My Slavegraphy Of My Literacy Autobiography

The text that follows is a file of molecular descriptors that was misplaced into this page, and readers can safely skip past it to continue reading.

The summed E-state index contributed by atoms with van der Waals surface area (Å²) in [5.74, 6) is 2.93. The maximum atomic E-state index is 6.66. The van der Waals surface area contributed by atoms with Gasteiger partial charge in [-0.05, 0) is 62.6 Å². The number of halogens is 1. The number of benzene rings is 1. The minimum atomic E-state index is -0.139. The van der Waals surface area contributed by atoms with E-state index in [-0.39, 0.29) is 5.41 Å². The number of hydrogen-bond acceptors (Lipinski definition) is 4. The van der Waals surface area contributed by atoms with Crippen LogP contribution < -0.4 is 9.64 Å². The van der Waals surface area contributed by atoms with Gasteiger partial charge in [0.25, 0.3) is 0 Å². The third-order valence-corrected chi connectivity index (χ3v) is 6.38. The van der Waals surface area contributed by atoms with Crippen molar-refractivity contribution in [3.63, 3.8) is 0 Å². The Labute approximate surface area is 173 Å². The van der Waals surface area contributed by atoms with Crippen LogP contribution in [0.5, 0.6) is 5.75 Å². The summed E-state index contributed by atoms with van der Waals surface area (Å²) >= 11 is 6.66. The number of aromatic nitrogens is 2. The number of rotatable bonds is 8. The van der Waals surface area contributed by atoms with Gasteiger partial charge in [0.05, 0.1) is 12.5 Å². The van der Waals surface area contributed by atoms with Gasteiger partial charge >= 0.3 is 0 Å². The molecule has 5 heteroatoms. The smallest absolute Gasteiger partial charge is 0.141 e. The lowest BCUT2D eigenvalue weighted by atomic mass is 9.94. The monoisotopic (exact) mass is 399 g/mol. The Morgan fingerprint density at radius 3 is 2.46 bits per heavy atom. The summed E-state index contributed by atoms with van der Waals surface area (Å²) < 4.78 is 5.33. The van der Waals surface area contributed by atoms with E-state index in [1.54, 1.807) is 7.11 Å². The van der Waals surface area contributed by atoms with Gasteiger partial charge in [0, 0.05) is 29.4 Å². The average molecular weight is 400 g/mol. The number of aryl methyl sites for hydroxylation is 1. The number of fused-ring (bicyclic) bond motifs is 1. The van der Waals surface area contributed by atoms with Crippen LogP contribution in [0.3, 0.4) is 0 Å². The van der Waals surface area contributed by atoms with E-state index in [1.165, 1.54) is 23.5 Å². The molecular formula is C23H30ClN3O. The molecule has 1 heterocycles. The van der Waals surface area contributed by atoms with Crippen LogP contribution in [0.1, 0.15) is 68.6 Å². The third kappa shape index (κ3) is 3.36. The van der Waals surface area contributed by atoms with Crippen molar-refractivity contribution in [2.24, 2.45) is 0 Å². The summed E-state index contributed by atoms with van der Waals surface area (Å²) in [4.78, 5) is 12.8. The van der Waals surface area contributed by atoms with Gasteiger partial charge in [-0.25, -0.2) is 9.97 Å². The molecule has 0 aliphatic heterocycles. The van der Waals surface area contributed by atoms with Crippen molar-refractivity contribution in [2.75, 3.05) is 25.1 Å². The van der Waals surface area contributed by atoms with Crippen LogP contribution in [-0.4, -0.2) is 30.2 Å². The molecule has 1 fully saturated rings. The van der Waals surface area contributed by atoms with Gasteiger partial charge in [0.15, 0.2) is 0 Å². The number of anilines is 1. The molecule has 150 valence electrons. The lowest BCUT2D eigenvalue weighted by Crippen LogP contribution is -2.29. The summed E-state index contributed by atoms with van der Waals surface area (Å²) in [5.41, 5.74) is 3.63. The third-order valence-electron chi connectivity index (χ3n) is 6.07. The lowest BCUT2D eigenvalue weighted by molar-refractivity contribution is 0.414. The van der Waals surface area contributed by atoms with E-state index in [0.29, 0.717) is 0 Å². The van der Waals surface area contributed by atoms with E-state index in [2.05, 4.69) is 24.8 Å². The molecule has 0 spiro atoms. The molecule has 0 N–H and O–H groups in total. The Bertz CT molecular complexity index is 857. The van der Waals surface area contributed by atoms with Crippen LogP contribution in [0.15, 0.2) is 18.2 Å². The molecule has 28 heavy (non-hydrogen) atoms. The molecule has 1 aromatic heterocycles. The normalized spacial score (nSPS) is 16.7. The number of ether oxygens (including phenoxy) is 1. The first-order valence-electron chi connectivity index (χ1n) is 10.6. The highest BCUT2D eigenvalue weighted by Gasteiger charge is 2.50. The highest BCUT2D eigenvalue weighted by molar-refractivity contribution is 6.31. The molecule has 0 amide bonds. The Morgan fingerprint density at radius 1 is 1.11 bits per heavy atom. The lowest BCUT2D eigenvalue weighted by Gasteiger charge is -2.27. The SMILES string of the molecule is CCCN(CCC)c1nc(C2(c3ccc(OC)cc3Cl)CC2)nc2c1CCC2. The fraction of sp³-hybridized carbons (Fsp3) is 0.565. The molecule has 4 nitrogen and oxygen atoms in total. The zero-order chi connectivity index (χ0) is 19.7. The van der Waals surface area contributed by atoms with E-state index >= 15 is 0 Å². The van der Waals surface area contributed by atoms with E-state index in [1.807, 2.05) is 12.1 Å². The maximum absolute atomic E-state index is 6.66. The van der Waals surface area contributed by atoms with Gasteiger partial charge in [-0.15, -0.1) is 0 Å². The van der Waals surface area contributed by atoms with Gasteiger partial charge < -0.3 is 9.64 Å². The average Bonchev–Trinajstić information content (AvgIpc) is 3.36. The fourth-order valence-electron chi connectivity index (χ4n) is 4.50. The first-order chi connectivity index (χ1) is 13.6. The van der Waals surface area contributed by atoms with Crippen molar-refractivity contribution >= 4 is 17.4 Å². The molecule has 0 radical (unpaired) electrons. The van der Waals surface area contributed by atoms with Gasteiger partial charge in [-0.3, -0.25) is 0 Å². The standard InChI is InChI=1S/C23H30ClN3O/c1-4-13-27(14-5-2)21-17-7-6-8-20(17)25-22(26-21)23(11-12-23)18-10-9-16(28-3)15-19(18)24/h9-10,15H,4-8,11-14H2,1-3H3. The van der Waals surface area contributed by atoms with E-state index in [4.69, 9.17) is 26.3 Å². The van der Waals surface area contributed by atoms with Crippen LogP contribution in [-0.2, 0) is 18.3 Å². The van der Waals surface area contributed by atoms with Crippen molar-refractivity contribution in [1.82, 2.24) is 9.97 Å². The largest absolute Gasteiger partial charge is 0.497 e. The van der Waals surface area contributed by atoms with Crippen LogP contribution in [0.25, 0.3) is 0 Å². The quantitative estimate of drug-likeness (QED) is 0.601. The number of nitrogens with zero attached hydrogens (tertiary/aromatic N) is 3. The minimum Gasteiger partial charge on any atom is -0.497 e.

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Literacy Autobiography When I look back on my childhood, it is hard for me to identify the specific point in time when literature entered my life. As far as I know, books have always been a friend to me, a retreat from the ordinary and an escape into unlimited worlds of magic. In fact, the earliest memories of my childhood consist of my mother reading such books as The Kissing Hand by Audrey Penn and Go, Dog, Go! by P.D. Eastman to me in the fading hours of the evening. Due to my mother’s insistence on reading to us, I gained a love for reading at a very young age, a love that was only cultivated with time. Besides my mother, the first main influencer on my literacy journey came in the form of my first grade teacher, Mrs. Cramer. Mrs. Cramer took a special interest in me and with much patience and understanding of my personality, she worked with me to cultivate my reading skills, which eventually lead to me reading at Mass towards the end of first grade. She was a friend to me when it came to reading, and even supplied me with some of my favorite books as a child, the Junie B. Jones series by Barbara Parker. Though looking back on these books now the humor is not quite as effective on me, I remember these books being the ones that launched my reading career, and she was the one that introduced me to them. From this point on, my love for reading turned from a tiny spark to a raging fire. I devoured the entirety of The Magic Tree House series early on in my childhood, and

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